Mr. Crosby shares with John his opinion that dictatorships are good things.
So you don't get the wrong idea, John tells the reader that Crosby "wasn't a terrible person [or] a fool." He just "confront[s] the world with a certain barn-yard clownishness" (43.1) and believes that many of the people on Earth were put there to build him some bicycles.
Crosby asks John if he knows how they deal with crime in San Lorenzo. John says he doesn't, and you know what that means. Time for an explanation!
San Lorenzo has a thing called the hook, which is like a hook. But for people. Any and all crimes are punished by hook. It's that simple.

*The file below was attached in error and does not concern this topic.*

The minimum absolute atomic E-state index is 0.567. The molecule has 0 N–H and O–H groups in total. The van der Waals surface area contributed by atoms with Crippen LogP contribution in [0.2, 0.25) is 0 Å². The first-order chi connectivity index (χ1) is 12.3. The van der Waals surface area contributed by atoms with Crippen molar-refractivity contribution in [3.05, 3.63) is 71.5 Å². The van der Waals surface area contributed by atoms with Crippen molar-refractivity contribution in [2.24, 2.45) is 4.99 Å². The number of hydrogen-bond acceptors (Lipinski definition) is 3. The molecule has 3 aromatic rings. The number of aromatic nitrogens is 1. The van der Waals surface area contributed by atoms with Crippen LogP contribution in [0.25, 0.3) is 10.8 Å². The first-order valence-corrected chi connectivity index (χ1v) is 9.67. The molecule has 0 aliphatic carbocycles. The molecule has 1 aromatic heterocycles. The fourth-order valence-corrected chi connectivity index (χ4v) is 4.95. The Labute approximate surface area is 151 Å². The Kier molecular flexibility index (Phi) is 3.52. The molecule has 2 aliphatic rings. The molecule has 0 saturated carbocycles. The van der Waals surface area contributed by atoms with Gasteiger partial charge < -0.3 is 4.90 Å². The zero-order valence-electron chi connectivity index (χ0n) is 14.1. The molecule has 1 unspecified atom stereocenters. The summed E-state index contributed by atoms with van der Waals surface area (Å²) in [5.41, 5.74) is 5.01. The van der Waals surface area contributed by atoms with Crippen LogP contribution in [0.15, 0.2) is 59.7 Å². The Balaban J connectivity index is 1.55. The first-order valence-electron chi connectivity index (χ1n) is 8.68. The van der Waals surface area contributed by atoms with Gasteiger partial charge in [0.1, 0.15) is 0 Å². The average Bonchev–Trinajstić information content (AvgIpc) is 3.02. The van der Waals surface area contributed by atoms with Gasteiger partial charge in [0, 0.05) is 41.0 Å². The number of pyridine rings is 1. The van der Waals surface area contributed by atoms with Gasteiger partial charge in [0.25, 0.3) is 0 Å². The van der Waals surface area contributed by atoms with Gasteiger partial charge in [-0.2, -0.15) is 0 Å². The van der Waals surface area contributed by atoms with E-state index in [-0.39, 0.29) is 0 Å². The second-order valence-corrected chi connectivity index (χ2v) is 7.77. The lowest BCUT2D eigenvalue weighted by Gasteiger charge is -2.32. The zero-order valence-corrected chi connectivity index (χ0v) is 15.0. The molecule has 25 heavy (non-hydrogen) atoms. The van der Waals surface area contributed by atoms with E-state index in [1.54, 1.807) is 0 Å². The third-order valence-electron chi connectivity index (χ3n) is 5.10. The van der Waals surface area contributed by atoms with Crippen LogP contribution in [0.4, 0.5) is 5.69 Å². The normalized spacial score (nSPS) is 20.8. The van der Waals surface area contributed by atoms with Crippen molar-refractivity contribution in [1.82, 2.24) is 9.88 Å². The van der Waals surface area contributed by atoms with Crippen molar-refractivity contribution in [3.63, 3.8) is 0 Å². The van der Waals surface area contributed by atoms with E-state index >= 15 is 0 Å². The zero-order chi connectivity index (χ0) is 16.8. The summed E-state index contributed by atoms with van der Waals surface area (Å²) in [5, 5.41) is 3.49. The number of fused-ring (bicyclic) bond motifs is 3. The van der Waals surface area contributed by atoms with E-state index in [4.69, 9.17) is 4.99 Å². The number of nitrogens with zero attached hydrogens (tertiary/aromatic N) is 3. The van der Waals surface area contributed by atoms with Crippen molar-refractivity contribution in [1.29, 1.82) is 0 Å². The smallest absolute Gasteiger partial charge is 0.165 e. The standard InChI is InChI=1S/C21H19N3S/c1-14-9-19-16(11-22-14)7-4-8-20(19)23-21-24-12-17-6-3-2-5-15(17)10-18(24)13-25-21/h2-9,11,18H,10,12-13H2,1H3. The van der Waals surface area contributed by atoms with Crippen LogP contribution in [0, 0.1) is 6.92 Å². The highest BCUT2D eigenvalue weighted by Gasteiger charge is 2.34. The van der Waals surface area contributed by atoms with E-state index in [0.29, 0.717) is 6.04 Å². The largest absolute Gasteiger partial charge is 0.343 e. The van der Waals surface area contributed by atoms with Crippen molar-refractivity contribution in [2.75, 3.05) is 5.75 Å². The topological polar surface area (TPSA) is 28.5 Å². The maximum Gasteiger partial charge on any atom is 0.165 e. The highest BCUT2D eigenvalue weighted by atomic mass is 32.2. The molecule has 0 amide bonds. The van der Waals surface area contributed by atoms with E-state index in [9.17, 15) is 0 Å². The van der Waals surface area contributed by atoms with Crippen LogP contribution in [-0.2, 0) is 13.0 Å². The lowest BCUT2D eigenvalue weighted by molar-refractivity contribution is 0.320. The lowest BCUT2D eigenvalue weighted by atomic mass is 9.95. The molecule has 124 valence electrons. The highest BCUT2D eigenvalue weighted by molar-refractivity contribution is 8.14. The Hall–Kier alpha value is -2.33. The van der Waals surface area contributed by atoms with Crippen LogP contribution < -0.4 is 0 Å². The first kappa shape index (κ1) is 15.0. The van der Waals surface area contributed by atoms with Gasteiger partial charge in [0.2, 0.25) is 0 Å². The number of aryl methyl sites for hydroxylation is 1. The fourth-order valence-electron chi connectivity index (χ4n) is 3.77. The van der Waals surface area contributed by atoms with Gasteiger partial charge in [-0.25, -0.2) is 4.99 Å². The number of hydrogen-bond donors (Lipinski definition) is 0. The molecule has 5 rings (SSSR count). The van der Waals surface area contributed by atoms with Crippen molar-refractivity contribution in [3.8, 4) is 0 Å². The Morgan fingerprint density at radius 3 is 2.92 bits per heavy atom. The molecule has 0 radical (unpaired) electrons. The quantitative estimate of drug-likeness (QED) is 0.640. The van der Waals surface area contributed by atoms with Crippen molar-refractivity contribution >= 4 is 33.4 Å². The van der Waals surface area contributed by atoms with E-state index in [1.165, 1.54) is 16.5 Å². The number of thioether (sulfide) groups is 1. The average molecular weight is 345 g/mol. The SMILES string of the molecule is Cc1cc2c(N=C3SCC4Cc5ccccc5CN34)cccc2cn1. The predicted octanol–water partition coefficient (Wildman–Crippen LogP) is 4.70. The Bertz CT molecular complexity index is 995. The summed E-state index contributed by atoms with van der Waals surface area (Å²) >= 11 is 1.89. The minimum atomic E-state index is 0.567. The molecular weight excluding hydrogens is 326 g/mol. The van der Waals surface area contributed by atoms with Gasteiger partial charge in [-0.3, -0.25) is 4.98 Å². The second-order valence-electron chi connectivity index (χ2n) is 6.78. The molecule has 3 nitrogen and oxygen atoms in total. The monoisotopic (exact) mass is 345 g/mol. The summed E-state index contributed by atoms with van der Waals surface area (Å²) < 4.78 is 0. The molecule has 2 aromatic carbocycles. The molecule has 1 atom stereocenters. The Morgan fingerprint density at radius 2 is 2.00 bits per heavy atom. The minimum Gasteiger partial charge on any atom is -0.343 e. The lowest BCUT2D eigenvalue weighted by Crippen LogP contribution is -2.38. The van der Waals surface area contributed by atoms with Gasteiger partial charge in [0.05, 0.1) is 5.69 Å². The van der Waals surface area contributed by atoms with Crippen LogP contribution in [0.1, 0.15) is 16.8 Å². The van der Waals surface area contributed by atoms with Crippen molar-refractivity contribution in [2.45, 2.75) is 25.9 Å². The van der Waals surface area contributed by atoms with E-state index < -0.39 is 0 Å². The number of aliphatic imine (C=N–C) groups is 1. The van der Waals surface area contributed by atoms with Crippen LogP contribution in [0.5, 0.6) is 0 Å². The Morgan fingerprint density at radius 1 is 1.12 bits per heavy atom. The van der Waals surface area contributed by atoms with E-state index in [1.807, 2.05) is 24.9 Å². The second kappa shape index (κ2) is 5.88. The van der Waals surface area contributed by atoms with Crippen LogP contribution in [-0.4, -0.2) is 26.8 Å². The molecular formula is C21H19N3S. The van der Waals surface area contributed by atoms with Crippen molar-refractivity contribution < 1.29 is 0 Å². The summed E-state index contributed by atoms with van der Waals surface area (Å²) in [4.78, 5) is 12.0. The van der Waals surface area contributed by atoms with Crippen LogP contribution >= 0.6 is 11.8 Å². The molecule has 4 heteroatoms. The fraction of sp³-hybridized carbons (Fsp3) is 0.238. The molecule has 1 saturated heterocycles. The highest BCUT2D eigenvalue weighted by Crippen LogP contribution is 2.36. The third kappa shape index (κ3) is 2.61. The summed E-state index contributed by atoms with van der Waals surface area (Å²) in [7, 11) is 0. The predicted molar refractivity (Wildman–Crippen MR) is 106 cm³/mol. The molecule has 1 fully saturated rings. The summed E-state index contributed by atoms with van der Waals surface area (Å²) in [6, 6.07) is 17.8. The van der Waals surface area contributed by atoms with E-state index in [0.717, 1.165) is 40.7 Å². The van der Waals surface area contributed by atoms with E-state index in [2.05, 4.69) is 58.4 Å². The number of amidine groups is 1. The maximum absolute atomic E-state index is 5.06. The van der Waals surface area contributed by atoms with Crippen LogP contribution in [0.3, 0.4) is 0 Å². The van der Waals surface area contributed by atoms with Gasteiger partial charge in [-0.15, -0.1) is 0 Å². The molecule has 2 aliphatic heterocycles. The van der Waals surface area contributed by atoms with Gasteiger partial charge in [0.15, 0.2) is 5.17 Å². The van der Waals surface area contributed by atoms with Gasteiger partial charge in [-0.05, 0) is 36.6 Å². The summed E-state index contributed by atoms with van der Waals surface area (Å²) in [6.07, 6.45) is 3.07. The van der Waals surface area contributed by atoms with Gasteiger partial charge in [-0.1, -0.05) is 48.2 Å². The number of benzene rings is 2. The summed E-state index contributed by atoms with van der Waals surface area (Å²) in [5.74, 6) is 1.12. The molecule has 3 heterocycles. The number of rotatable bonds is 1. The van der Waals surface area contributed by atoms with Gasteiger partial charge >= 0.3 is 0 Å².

Crosby doesn't think it's good, but he doesn't think it's bad either. He does off-handedly wonder what such a punishment would do to clear up juvenile delinquency.
Hazel mentions they saw something similar to the hook at the waxworks museum in London. It was next to an exhibit of a wax man being roasted alive on an iron chair.
The man in the iron chair turned out to be innocent.